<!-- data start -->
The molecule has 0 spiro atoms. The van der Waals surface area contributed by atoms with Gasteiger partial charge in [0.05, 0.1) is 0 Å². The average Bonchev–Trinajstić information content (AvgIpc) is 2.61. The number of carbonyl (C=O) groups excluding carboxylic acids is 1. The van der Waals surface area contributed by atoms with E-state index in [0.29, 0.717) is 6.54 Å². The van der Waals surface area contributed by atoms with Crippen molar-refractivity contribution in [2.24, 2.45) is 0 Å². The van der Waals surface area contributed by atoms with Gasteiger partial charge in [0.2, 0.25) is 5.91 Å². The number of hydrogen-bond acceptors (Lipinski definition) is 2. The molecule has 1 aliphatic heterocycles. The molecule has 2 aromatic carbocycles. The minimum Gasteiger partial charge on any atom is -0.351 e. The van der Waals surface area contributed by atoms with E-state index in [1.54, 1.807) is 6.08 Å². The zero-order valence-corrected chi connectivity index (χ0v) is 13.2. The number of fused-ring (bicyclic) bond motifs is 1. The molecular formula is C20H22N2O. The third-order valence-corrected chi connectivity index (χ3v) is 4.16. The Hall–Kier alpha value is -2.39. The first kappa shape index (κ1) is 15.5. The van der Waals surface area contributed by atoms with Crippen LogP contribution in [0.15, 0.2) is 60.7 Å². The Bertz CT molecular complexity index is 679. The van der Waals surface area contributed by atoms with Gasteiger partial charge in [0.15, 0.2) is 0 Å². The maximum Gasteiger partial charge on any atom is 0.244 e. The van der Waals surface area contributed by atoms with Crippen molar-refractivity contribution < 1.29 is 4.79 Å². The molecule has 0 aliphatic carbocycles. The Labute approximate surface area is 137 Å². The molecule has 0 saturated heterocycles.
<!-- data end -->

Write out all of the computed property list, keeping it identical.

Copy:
The molecule has 0 spiro atoms. The van der Waals surface area contributed by atoms with Gasteiger partial charge in [0.05, 0.1) is 0 Å². The average Bonchev–Trinajstić information content (AvgIpc) is 2.61. The number of carbonyl (C=O) groups excluding carboxylic acids is 1. The van der Waals surface area contributed by atoms with E-state index in [0.29, 0.717) is 6.54 Å². The van der Waals surface area contributed by atoms with Crippen molar-refractivity contribution in [2.24, 2.45) is 0 Å². The van der Waals surface area contributed by atoms with Gasteiger partial charge in [0.2, 0.25) is 5.91 Å². The number of hydrogen-bond acceptors (Lipinski definition) is 2. The molecule has 1 aliphatic heterocycles. The molecule has 2 aromatic carbocycles. The minimum Gasteiger partial charge on any atom is -0.351 e. The van der Waals surface area contributed by atoms with E-state index in [1.54, 1.807) is 6.08 Å². The zero-order valence-corrected chi connectivity index (χ0v) is 13.2. The number of fused-ring (bicyclic) bond motifs is 1. The molecular formula is C20H22N2O. The third-order valence-corrected chi connectivity index (χ3v) is 4.16. The Hall–Kier alpha value is -2.39. The first kappa shape index (κ1) is 15.5. The van der Waals surface area contributed by atoms with Crippen LogP contribution in [0.15, 0.2) is 60.7 Å². The Bertz CT molecular complexity index is 679. The van der Waals surface area contributed by atoms with Gasteiger partial charge in [0.15, 0.2) is 0 Å². The maximum Gasteiger partial charge on any atom is 0.244 e. The van der Waals surface area contributed by atoms with Crippen molar-refractivity contribution < 1.29 is 4.79 Å². The molecule has 0 aliphatic carbocycles. The Labute approximate surface area is 137 Å². The molecule has 0 saturated heterocycles.